Rhubarb, orange and rosemary curd

Rhubarb, orange and rosemary curd
  • Serves icon Serves 8
  • Time icon Hands-on time 45 min

Use this rhubarb and orange curd as a sponge cake filling, serve with scones and clotted cream or simply swirl through softened ice cream.

Nutrition: Per tbsp (12g)

Calories
22kcals
Fat
1.6 (1g saturated)
Protein
0.3g
Carbohydrates
1.6g (1.4g sugars)
Fibre
0.1g
Salt
trace
Calories
22kcals
Fat
1.6 (1g saturated)
Protein
0.3g
Carbohydrates
1.6g (1.4g sugars)
Fibre
0.1g
Salt
trace

Ingredients

  • 500g rhubarb, chopped (see tips)
  • Zest and juice 1 large orange
  • Juice 1/2 lemon
  • 4 large free-range eggs
  • 200g cold unsalted butter, cut into cubes
  • 2 fresh rosemary sprigs
  • 4 tsp cornflour
  • 150g caster sugar
  • Good splash grenadine (see tip)

Method

  1. Put the rhubarb in a medium pan with the orange zest and juice. Cook over a low heat for 15 minutes, stirring occasionally, or until soft. Tip into a sieve set over a medium bowl and press with a wooden spoon to squeeze out all the juice – you should have about 250ml (discard the pulp). Add the lemon juice, then set aside to cool.
  2. Put the eggs, butter, rosemary, cornflour and sugar in a large pan. Add the cooled juice mixture, then mix with a balloon whisk over a low heat until the butter melts. Increase the heat a little and cook, whisking constantly, until you have a glossy, very thick curd.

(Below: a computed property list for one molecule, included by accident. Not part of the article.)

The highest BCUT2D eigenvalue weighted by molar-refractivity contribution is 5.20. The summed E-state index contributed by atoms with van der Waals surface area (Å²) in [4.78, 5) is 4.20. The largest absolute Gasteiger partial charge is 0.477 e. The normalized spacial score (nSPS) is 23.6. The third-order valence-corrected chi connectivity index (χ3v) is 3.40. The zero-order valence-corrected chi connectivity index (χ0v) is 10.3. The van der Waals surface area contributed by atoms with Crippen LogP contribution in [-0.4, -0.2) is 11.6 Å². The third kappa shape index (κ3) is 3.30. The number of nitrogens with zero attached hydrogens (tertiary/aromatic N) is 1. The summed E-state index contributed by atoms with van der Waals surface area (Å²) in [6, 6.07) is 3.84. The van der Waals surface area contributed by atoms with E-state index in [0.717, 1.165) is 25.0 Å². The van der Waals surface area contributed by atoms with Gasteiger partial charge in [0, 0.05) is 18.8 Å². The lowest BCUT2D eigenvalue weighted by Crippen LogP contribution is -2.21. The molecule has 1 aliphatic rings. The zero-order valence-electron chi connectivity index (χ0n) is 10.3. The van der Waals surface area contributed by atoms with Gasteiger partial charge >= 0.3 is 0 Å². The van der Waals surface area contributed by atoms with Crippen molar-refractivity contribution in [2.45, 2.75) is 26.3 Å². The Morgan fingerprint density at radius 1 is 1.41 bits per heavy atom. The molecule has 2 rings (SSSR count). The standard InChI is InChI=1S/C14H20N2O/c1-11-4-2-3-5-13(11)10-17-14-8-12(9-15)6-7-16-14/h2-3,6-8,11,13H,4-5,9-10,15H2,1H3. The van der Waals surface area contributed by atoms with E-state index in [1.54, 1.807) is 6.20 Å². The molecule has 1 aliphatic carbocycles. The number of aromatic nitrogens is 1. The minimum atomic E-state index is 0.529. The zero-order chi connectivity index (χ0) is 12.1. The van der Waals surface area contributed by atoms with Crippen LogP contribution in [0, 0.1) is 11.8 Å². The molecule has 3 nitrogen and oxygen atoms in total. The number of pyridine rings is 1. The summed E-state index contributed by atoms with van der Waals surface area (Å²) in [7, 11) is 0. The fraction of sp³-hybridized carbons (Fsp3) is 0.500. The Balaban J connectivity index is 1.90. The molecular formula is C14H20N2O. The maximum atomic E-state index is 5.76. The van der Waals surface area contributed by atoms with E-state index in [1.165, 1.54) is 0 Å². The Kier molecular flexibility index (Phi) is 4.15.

3. Strain into a clean mixing bowl (discard the rosemary), then add a good splash of grenadine for colour. Carefully pour into sterilised jars, then seal (see tips).

 

delicious. tips

  1. In the spring and early summer, field-grown rhubarb is at its most flavourful, but it no longer has the vibrant pink colour of the forced winter variety. Buy the pinkest stems you can find, then add a good splash of grenadine to boost the colour to a soft peachy-pink.

  2. The curd will keep in the fridge in sealed sterilised jars for up to 3 weeks. Once opened, consume within 3 days.

  3. When making curd cook until it’s thick and starting to resist the whisk (there should be a visible trail when the whisk is lifted). A good indication that you’re getting to the right point is when the curd gives off a lot of steam. It will thicken further as it cools and the butter solidifies. Don’t be tempted to speed up the process by increasing the heat – if it’s too high the curd will split. If you think it’s getting too hot, take the curd off the heat and whisk like mad to cool it a little, then return to the hob.

    To sterilise jars, wash them in soapy water, then rinse well. Heat the oven to 120°C/fan100°C/gas 1/2. Put the jars upside-down on a clean baking tray, then put in the oven for 10 min to dry out.

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